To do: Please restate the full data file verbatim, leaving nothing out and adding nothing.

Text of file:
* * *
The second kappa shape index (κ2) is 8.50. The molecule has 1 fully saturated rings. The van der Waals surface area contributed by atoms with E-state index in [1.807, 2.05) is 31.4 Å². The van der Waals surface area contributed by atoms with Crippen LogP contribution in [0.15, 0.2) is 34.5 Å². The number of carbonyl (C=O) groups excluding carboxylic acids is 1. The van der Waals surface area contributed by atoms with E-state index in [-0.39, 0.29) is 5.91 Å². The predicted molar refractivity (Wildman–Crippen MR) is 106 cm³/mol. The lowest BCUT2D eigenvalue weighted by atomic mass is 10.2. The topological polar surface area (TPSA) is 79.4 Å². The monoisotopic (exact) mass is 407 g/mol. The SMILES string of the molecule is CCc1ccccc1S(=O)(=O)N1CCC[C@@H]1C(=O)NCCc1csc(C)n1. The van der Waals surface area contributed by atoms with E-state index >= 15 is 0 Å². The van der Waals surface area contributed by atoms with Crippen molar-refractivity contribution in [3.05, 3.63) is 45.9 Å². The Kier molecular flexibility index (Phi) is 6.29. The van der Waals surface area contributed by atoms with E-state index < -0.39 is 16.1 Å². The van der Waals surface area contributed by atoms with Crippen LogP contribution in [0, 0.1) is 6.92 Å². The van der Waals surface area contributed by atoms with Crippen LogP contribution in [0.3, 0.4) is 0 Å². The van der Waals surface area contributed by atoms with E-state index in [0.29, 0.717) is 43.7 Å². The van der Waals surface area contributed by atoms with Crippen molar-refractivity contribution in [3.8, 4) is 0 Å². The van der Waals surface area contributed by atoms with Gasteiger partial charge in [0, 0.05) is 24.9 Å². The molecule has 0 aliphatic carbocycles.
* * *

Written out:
The second kappa shape index (κ2) is 8.50. The molecule has 1 fully saturated rings. The van der Waals surface area contributed by atoms with E-state index in [1.807, 2.05) is 31.4 Å². The van der Waals surface area contributed by atoms with Crippen LogP contribution in [0.15, 0.2) is 34.5 Å². The number of carbonyl (C=O) groups excluding carboxylic acids is 1. The van der Waals surface area contributed by atoms with E-state index in [-0.39, 0.29) is 5.91 Å². The predicted molar refractivity (Wildman–Crippen MR) is 106 cm³/mol. The lowest BCUT2D eigenvalue weighted by atomic mass is 10.2. The topological polar surface area (TPSA) is 79.4 Å². The monoisotopic (exact) mass is 407 g/mol. The SMILES string of the molecule is CCc1ccccc1S(=O)(=O)N1CCC[C@@H]1C(=O)NCCc1csc(C)n1. The van der Waals surface area contributed by atoms with E-state index >= 15 is 0 Å². The van der Waals surface area contributed by atoms with Crippen molar-refractivity contribution in [3.05, 3.63) is 45.9 Å². The Kier molecular flexibility index (Phi) is 6.29. The van der Waals surface area contributed by atoms with E-state index < -0.39 is 16.1 Å². The van der Waals surface area contributed by atoms with Crippen LogP contribution in [0, 0.1) is 6.92 Å². The van der Waals surface area contributed by atoms with Crippen LogP contribution in [0.3, 0.4) is 0 Å². The van der Waals surface area contributed by atoms with E-state index in [0.29, 0.717) is 43.7 Å². The van der Waals surface area contributed by atoms with Crippen molar-refractivity contribution in [3.8, 4) is 0 Å². The van der Waals surface area contributed by atoms with Gasteiger partial charge in [0, 0.05) is 24.9 Å². The molecule has 0 aliphatic carbocycles.